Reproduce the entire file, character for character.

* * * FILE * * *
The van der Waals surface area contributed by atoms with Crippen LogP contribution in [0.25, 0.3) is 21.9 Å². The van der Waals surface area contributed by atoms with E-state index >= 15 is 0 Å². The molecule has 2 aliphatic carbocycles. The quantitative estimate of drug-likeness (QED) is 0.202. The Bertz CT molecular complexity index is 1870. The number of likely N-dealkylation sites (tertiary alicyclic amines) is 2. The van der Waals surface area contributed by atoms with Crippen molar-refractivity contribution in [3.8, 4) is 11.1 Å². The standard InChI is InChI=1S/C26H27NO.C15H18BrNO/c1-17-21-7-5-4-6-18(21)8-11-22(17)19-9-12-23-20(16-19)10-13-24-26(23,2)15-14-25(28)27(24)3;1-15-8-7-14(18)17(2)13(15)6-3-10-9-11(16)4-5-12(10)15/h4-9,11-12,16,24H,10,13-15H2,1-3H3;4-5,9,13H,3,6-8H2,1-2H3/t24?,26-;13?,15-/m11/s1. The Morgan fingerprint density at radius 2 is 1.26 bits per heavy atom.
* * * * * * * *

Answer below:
The van der Waals surface area contributed by atoms with Crippen LogP contribution in [0.25, 0.3) is 21.9 Å². The van der Waals surface area contributed by atoms with E-state index >= 15 is 0 Å². The molecule has 2 aliphatic carbocycles. The quantitative estimate of drug-likeness (QED) is 0.202. The Bertz CT molecular complexity index is 1870. The number of likely N-dealkylation sites (tertiary alicyclic amines) is 2. The van der Waals surface area contributed by atoms with Crippen molar-refractivity contribution in [3.8, 4) is 11.1 Å². The standard InChI is InChI=1S/C26H27NO.C15H18BrNO/c1-17-21-7-5-4-6-18(21)8-11-22(17)19-9-12-23-20(16-19)10-13-24-26(23,2)15-14-25(28)27(24)3;1-15-8-7-14(18)17(2)13(15)6-3-10-9-11(16)4-5-12(10)15/h4-9,11-12,16,24H,10,13-15H2,1-3H3;4-5,9,13H,3,6-8H2,1-2H3/t24?,26-;13?,15-/m11/s1. The Morgan fingerprint density at radius 2 is 1.26 bits per heavy atom.